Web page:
The U.S. Dept. of Energy sponsors a biennial race of solar powered cars called the American Solar Challenge. It's a race that's every bit as competitive as the Indy 500. Engineering students at various colleges compete against each other in a race that starts in Chicago, IL and ends in Claremont, CA. "We used lithium ion batteries in place of lead-acid batteries this year," explains Brian Gilchrist, professor of electrical engineering at the University of Michigan College of Engineering. He is one of the team members for the university's M-Pulse, the car that won the American competition this year. Gilchrist says it is a catalyst for innovation and beneficial to the auto industry. "Automotive manufacturers are looking at the photovoltaic systems, some of which may eventually be applied in hybrid vehicles," he says. The M-Pulse has an all-composite structure for weight reduction. Gilchrist adds that the car's aerodynamic design also helped win the race. This year's victory was especially sweet for the University of Michigan because they beat the University of Missouri at Columbia, last year's race champions. Sponsors of the race include Ford, GMC, MDSI, National Instruments, Keithley Instruments, Loctite, Motorola, and John Deere. For more information, go to www.engin.umich.edu/solarcar.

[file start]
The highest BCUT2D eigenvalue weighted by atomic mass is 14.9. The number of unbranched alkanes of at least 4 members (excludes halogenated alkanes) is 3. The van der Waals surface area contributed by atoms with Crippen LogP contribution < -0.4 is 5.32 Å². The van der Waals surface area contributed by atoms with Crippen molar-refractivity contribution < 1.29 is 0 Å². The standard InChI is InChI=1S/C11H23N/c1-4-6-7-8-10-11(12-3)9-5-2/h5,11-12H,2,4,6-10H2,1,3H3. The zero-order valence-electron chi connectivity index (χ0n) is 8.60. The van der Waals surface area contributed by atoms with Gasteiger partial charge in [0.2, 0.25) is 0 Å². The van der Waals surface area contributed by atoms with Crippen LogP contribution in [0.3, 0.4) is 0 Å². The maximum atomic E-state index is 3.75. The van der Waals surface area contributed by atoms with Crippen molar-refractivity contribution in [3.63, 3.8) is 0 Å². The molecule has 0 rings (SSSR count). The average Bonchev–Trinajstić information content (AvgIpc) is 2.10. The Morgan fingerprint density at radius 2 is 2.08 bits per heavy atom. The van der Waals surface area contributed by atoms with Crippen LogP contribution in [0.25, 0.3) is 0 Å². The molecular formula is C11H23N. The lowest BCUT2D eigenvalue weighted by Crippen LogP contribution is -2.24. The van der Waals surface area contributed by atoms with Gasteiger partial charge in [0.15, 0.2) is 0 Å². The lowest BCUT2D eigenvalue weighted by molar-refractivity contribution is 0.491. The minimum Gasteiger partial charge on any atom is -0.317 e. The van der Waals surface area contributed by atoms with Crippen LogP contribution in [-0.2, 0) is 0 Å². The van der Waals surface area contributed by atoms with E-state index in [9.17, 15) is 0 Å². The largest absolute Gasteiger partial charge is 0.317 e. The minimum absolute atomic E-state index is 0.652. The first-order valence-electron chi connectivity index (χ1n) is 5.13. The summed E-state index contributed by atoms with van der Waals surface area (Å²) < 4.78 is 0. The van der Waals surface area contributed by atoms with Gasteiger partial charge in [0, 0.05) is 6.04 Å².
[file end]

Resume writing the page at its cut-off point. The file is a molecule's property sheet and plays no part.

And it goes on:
Altair has released an update of its HyperWorks computer-aided engineering simulation suite that includes new features focusing on four key areas of product design: performance optimization, lightweight design, lead-time reduction, and new technologies.
At IMTS last week, Stratasys introduced two new multi-materials PolyJet 3D printers, plus a new UV-resistant material for its FDM production 3D printers. They can be used in making jigs and fixtures, as well as prototypes and small runs of production parts.
In a line of ultra-futuristic projects, DARPA is developing a brain microchip that will help heal the bodies and minds of soldiers. A final product is far off, but preliminary chips are already being tested.
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